Moorish Alcázars

147 Moorish AlcázarsI had a brief post on European castles and fortresses some time back and I stopped at the point related to the Spanish alcázars. I did it on purpose as southern Spanish castles are a little bit different from the others mainly because they were influenced by the Moors and they have a specific Moorish atmosphere and are of another style. That’s why here I will try to take you on a short “castle” journey to the two most splendid Moorish fortresses in Andalucía.

In the beginning, I would like to mention that the word alcázar (meaning a “castle”) is widely used in the country but actually, it’s of Arabic origin. It derives from “al quasar” which means a palace/ fortress. The Spaniards have a distinctive castle-architecture style which is tangible even in Southern Italy. However, true Moorish alcázars are something quite different since they were inspired by the Moors and very often they were built over Moorish fortresses of the 13th century.

We know the Moors invaded most of Southern Europe starting from the Iberian Peninsula in 711. In the course of 3 years they managed to conquer the whole peninsula (including both Spain and Portugal) stretching the borders beyond it. Thus they formed the third largest Moorish Caliphate of that time (after Syria and Egypt) with a capital city of Córdoba. The Moors remained on the peninsula for about 800 years when in 1492 Queen Isabella and King Fernando II of the Kingdoms of Castile and Aragon shooed the Moors from these territories. During the Moorish reign these southern parts of the peninsula were dotted by lots of alcázars, the most distinctive ones being the following two castles – Alcázars of Seville and Alhambra.

One of the three UNESCO landmarks in Seville is the Alcázar of Seville. It was built in 913 as a simple fort and later on it was extended by the later Moorish rulers. In 1248, it became a Christian bastion and a home of King Fernando III. Even having fallen to the Christians, numerous Christian Spanish Kings were great admirers of the Moorish style and that is the reason why a lot of additions were made to the alcázar and they were in the distinctive style of the Moors. Nowadays the castle is the summer residence of the Spanish Royal family. When they are in the complex, tourists are not allowed in the alcázar. But otherwise, it’s a very famous tourist site in Seville; especially the gardens are a competitor of those of Alhambra. They are phenomenally impressive and ornate, with clipped hedges and various beautiful and fragrant flowers.

The same (and even more beautiful) views and gardens are to be enjoyed in the Alhambra as well. The castle has a Moorish name, too, coming from Al-Ḥamrā which is literally translated as the Red One. It stemmed from a small fort erected in 889 which was renovated and rebuilt later, in the 11th century. Two centuries later it turned into a royal palace of Granada and today’s walls and palace are namely from that period of time. Even Puerta de la Justicia (the Tower of Justice) is from the 13th century and is the original entrance gate of the Red Castle. The Hand of Fatima carved on the gate is with outstretched fingers and protects visitors from evil eyes while a carved key welcomes them and symbolizes authority (by the way, the same symbol is widely spread out inside the whole castle, too).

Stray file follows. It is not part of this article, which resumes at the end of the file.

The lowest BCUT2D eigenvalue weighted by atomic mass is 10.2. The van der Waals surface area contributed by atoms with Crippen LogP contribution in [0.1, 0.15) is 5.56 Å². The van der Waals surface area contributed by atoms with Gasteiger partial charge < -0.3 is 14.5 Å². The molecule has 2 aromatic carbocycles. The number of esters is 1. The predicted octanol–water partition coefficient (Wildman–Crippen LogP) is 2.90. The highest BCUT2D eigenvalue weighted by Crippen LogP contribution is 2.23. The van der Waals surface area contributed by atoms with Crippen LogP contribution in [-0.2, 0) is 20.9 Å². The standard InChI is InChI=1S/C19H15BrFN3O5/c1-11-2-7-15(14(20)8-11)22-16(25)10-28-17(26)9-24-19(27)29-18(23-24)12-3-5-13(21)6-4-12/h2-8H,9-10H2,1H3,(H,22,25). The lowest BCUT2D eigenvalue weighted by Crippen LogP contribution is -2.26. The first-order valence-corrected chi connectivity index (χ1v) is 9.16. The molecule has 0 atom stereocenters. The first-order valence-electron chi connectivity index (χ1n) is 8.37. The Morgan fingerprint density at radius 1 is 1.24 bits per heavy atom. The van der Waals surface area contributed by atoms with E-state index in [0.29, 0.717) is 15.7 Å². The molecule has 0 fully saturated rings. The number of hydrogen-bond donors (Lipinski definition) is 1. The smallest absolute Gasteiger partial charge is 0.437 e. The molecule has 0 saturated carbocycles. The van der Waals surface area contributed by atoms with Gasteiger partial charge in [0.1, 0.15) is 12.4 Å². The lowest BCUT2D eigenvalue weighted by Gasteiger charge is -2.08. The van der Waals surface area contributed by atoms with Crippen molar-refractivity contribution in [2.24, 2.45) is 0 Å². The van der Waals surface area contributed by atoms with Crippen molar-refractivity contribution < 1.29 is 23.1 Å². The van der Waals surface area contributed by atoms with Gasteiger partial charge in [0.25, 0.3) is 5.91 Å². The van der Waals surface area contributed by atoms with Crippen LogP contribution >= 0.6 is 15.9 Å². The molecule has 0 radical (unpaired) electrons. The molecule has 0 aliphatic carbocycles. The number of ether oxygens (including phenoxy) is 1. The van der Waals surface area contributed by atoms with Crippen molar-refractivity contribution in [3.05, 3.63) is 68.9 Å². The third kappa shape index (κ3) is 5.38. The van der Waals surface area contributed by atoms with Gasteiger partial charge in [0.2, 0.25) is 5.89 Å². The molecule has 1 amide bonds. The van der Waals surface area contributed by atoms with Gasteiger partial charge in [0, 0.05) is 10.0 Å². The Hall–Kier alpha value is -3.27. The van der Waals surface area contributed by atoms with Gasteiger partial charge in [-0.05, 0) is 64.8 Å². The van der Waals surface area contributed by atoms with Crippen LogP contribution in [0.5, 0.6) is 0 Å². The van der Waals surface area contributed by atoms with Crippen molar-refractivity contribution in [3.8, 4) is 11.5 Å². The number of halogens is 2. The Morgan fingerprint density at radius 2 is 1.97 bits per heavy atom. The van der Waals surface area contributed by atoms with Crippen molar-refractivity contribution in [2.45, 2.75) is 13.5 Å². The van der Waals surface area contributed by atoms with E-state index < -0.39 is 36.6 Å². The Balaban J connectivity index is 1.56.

And what exactly can visitors see in the Alambra, the last Moorish bastion that fell to the Christians in 1492? The first thing is the Royal Complex consisting of Mexur (the business and administration parts of the palace), Serallo with the Court of the Myrtles (also known as Patio de la Alberca where there was a birka, i.e. a pool/pond, which cooled the palace and symbolized power) and of course, the Harem of the sultans’ mistresses and wives.

Then tourists, surely, head for the Hall of the Ambassadors where the sultan’s throne used to be placed opposite the entrance. The hall played the role of a reception room even for Christopher Columbus who obtained the so-needed funding from Queen Isabella for his voyage to the New World.

Continuing their journey, tourists pass through the Court of Lions and the Fountain of Lions and reach the famous Sala de los Abencerrajes. This hall is associated with one legend that goes like this. The father of the last Moorish sultan of Granada invited the Abencerrajes to a banquet in the 15th century. They were a noble Moorish family at that time. Unfortunately, one of these noblemen was caught while he was climbing up and entering through the window of a young girl from the royal family. The sultan wanted to know who that brave guy was and that’s why he invited them all to that banquet. Unfortunately, during that gathering the sultan showed no mercy and he massacred them all in this hall.

And finally the cherry on the cake is Generalife. Jennat al Arif (or the Garden of Arif/the Architect) is the most splendid villa in Alhambra, with the most awe-inspiring well-preserved gardens. Here people get lost in the beauty of the place and charm of the Moorish style. For sure, this is the most awesome part of the Alhambra that leaves anyone breathless.

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